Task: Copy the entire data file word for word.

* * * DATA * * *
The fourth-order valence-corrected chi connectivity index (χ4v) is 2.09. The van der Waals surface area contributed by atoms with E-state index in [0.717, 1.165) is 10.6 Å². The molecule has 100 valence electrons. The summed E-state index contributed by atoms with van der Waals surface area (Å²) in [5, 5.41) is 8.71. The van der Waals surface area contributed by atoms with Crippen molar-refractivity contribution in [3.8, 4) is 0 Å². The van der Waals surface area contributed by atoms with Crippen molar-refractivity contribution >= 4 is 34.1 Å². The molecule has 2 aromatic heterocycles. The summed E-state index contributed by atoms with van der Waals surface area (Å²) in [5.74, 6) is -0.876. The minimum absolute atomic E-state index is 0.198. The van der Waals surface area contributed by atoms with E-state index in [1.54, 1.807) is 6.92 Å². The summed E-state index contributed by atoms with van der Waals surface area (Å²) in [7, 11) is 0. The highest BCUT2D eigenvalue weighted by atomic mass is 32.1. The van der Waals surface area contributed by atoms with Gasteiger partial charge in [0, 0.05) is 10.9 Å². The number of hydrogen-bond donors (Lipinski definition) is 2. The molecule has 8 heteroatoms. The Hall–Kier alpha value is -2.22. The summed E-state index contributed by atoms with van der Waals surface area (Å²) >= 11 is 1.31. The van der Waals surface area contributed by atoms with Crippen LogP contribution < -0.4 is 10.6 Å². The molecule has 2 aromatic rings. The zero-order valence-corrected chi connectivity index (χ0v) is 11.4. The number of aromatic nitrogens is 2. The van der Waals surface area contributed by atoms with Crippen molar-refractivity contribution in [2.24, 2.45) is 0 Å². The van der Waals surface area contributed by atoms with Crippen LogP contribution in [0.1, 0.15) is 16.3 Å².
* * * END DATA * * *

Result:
The fourth-order valence-corrected chi connectivity index (χ4v) is 2.09. The van der Waals surface area contributed by atoms with E-state index in [0.717, 1.165) is 10.6 Å². The molecule has 100 valence electrons. The summed E-state index contributed by atoms with van der Waals surface area (Å²) in [5, 5.41) is 8.71. The van der Waals surface area contributed by atoms with Crippen molar-refractivity contribution in [3.8, 4) is 0 Å². The van der Waals surface area contributed by atoms with Crippen molar-refractivity contribution >= 4 is 34.1 Å². The molecule has 2 aromatic heterocycles. The summed E-state index contributed by atoms with van der Waals surface area (Å²) in [5.74, 6) is -0.876. The minimum absolute atomic E-state index is 0.198. The van der Waals surface area contributed by atoms with E-state index in [1.54, 1.807) is 6.92 Å². The summed E-state index contributed by atoms with van der Waals surface area (Å²) in [7, 11) is 0. The highest BCUT2D eigenvalue weighted by atomic mass is 32.1. The van der Waals surface area contributed by atoms with Gasteiger partial charge in [0, 0.05) is 10.9 Å². The number of hydrogen-bond donors (Lipinski definition) is 2. The molecule has 8 heteroatoms. The Hall–Kier alpha value is -2.22. The summed E-state index contributed by atoms with van der Waals surface area (Å²) >= 11 is 1.31. The van der Waals surface area contributed by atoms with Crippen LogP contribution < -0.4 is 10.6 Å². The molecule has 2 aromatic rings. The zero-order valence-corrected chi connectivity index (χ0v) is 11.4. The number of aromatic nitrogens is 2. The van der Waals surface area contributed by atoms with Crippen molar-refractivity contribution in [2.24, 2.45) is 0 Å². The van der Waals surface area contributed by atoms with Crippen LogP contribution in [0.1, 0.15) is 16.3 Å².